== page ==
How to perform CPR on your Baby

[node:field-transcription]Registered nurse and a CPR expert Richard Pass explains step by step directions on how to perform CPR on infants and little babies.
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How to perform CPR on your Baby


- First of all, CPR stands for Cardio Pulmonary Resuscitation. Heart and lung function, which needs to be restored by the rescuer. Typically, we are now asking parents and anyone who's dealing with someone who's in desperate conditions to take a look for any sign of life whatsoever. And signs of life include any spontaneous breathing and/or moving. If those are absent, and the skin of the victim is discolored, possibly the lips are quite bluish, it is important to start moving and circulating blood to the brain manually. This involves compressing the chest wall and giving several small breaths to the victim. With regard to how much air we blow in, and how we determine its effectiveness, it's a very important question, and the new Heart Association Guidelines ask us to use as little air as possible when blowing in to small victims. So, the recommendation, again, is to cover the nose and mouth of the baby, and blow in just enough air to get that rise and fall, okay? Now watch the chest. So I just delivered those two little rescue breaths. Now that would be interspersed between those 30 pumps. So, it would be 30 pumps on the chest and those two baby breaths. If you blow in lots more air, just hold it down and, blow like that, most of that air is going to be pushed in to the victims stomach. So there's a great interest in keeping that breath just enough to get the chest to rise and fall.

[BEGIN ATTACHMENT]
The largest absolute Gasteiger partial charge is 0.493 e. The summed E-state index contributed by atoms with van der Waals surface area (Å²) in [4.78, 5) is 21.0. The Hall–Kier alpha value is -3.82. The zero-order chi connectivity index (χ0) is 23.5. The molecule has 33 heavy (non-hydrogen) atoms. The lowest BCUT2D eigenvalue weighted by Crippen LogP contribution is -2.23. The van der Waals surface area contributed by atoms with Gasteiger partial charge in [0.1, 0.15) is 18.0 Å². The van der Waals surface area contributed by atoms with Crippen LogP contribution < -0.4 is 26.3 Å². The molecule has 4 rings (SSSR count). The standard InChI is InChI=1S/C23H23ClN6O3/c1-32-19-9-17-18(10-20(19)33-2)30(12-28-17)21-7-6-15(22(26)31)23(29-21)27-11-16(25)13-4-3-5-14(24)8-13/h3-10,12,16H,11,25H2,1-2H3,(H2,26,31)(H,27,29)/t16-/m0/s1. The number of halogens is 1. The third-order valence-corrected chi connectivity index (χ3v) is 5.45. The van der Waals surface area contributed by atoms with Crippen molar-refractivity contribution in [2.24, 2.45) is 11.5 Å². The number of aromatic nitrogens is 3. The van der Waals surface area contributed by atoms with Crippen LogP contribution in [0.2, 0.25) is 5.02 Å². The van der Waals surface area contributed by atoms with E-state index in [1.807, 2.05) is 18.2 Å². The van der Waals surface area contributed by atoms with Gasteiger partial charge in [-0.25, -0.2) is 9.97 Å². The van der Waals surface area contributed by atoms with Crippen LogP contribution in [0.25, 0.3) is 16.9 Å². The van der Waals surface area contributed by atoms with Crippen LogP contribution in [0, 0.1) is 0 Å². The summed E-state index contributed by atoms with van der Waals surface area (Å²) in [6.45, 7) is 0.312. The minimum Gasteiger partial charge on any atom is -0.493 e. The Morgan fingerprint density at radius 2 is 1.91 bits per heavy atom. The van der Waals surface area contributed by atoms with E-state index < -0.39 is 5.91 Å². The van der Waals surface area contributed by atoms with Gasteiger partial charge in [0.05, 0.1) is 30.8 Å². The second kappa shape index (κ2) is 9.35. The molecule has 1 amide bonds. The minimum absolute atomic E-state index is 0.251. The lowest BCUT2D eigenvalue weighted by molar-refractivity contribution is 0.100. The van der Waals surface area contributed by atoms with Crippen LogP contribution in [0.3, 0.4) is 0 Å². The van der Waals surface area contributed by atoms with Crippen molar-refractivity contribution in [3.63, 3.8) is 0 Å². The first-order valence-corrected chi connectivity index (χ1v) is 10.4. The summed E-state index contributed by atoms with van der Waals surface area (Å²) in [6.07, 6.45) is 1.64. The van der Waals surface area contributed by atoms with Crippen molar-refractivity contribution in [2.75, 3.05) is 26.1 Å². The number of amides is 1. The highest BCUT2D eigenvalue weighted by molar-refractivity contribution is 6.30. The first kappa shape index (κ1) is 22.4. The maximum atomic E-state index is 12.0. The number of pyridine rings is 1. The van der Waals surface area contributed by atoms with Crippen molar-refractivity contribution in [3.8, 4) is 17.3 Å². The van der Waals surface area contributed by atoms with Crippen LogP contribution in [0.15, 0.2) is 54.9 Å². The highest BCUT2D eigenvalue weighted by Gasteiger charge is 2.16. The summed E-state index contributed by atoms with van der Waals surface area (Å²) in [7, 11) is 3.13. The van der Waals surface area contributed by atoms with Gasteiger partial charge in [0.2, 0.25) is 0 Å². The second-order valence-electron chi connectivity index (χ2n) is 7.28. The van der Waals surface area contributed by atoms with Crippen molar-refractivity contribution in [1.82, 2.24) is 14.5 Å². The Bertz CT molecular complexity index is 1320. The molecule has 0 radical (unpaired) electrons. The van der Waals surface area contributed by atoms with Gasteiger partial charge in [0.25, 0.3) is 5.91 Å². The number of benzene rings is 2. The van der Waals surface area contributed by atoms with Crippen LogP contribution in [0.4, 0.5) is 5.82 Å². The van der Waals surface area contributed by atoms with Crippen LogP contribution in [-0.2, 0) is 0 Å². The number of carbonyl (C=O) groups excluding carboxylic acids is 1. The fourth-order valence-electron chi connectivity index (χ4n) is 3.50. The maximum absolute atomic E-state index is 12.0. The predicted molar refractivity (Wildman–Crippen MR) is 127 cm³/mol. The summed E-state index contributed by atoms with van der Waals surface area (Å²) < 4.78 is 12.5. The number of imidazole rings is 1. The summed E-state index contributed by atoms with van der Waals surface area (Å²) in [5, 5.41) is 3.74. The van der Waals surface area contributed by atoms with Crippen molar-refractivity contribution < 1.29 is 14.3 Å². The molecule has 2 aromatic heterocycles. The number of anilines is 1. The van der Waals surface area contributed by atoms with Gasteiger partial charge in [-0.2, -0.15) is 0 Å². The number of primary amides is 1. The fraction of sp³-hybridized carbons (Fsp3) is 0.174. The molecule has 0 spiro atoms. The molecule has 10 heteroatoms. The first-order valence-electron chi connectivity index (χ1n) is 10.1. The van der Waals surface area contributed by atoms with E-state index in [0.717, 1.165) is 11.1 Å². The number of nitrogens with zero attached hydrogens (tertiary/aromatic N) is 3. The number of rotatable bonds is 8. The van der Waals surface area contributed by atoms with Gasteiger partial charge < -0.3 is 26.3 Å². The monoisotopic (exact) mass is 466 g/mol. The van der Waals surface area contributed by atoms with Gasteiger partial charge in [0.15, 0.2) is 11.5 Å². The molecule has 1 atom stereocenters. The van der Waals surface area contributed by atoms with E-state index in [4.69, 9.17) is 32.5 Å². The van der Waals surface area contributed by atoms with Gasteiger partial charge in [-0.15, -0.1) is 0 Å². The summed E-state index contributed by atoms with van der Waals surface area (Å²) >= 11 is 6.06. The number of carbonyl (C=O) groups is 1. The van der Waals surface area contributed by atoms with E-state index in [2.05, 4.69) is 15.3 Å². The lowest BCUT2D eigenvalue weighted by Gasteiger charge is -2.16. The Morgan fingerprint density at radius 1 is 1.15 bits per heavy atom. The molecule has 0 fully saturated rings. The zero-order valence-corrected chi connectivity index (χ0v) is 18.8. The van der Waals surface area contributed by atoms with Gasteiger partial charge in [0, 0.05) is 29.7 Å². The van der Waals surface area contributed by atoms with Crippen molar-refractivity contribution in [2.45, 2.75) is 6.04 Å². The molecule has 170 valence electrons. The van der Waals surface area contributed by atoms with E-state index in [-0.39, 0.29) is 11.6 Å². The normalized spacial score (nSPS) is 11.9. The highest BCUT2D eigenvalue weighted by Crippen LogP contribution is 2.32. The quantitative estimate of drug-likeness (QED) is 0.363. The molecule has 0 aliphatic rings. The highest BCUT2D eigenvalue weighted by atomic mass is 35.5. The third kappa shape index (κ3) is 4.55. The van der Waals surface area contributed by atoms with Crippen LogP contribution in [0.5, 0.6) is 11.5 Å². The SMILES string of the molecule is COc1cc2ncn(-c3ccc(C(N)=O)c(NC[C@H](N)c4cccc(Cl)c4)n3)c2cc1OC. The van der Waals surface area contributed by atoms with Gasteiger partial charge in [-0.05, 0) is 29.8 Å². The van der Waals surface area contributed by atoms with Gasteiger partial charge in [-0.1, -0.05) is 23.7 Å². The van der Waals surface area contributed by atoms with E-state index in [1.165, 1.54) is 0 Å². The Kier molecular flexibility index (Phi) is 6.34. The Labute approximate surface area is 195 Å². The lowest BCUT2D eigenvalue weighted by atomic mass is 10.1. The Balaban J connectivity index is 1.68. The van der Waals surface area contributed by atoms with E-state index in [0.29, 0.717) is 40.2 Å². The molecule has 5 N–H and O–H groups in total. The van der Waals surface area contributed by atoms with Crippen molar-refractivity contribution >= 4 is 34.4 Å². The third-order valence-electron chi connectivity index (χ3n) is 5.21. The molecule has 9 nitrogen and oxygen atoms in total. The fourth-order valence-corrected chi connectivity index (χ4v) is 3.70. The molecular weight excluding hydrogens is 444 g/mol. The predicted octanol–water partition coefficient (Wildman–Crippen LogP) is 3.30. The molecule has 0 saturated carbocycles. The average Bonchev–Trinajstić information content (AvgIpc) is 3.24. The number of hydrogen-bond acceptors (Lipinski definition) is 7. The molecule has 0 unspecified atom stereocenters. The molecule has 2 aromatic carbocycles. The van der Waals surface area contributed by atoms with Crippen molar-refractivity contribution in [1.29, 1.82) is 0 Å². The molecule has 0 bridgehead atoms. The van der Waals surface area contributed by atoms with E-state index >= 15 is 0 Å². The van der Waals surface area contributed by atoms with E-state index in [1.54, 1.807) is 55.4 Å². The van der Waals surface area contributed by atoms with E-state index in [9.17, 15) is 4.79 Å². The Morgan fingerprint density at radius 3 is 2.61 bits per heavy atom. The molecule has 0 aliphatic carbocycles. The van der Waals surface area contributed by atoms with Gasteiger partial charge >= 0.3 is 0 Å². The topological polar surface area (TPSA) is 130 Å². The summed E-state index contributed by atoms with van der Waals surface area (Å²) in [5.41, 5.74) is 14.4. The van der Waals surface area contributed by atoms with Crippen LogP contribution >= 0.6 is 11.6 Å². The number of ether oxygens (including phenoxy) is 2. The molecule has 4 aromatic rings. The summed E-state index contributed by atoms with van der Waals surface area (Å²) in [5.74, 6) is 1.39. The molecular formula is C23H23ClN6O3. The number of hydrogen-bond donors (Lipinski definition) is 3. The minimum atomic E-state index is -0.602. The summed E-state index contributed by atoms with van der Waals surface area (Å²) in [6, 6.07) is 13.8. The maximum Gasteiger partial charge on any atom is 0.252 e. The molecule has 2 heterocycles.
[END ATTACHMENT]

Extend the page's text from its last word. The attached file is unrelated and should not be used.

BABY, Baby Safety, Choking & CPR

[node:field-transcription]Registered nurse and a CPR expert Richard Pass explains step by step directions on how to perform CPR on infants and little babies.


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Richard Pass, RN

Registered Nurse & CPR Expert

Richard Pass, RN, BS, was born in Los Angeles. He studied nursing in Portland, Oregon and has since practiced nursing for 35 years, including ICU, Emergency, and Cardiology nursing. Richard started his CPR & Family Safety educational company, Save a Little Life, Inc., in 1999. With Save a Little Life, Inc., Richard presents house calls and classes all over the Los Angeles area. He teaches medical-surgical nursing at California State University, and is married with two grown children and one grandchild.

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